Brands train us to choose them automatically, but that habit also costs us money. Try adding items, not brands, to your shopping list. Write down toothpaste, not “Crest” for example, or cereal not “Cheerios.” Then compare every brand, including the store label, to find the best deal.

7. Avoid Eye-Level Products

National brands pay for eye-level placement. Store managers choose where everything else goes, placing the highest profit items in the most convenient spots. In other words, you’ll spend less on food picked from the lower shelves. But there is one exception: in the breakfast aisle, the most expensive cereal is on purpose at a child’s eye level.

8. Don’t Pay the Store to Do the Work

Bagged salad mixes, pre-chopped vegetables, skinless chicken breasts (or, really, anything but a whole chicken), and grated cheese are all convenient — but you pay extra for their ease of use. Spending 5 minutes breaking down a whole bird or 20 minutes washing and chopping vegetables and grating cheese can translate into saving $20 on your grocery bill.

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9. Shop Without Kids If You Can

Shopping alone makes it easier to focus on finding the best deals. If that’s not possible, do your shopping when the store is least busy. (Google the store name to find out when that is.) Then get your family involved in finding the lowest-priced items or the steepest discounts to make saving money fun.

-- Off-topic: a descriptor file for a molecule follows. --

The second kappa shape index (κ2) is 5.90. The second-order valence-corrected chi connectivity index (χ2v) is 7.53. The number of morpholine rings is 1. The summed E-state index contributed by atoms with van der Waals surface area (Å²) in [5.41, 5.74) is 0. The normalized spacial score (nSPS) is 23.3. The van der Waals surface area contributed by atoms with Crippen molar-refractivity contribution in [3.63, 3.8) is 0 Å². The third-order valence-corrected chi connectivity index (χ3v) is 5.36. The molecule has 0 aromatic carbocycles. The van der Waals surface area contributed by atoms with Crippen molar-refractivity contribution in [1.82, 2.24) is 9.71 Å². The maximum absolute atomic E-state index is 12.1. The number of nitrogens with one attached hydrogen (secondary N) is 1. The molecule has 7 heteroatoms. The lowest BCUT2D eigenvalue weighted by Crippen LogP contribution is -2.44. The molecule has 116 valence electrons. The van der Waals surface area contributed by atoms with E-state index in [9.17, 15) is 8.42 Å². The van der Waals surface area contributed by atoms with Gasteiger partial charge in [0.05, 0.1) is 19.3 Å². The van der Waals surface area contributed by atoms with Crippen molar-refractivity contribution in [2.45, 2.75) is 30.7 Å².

10. Make Your Own for Major Savings

From cottage cheese to Mrs. Dash or Ranch dressing, it’s cheaper to make your mixes, sauces, and dressings. If you don’t have any good recipes for homemade mixes, check out mine. Or follow my “Make Your Own” Pinterest board for ideas.

11. Know the average price and stock up on sales

Spend a month tracking food prices of things you use the most, and you’ll know to stock up when the price drops significantly. Freeze perishable items and store dry goods properly, and you’ll spend less on future grocery trips.

12. Buy in Bulk, Shop Less Often

Every trip to the store costs gas money and leads to impulse purchases. Buy things in bulk at discount stores, or when their price dips, so you don’t need to shop as often. Then look up ways to substitute the missing ingredients with things you have on hand.

13. Don’t Be Fooled by False Sales

Brands sell similar products in different sizes. So one box of pasta may be priced 25 cents less than another, but it’s only a good deal if they contain the same amount. They often don’t, so compare the per unit cost to find the true value. And be prepared to do some math to help you spend less money: stores often use different unit measurements for the same type of food.

14. Buy Personal Care Items Elsewhere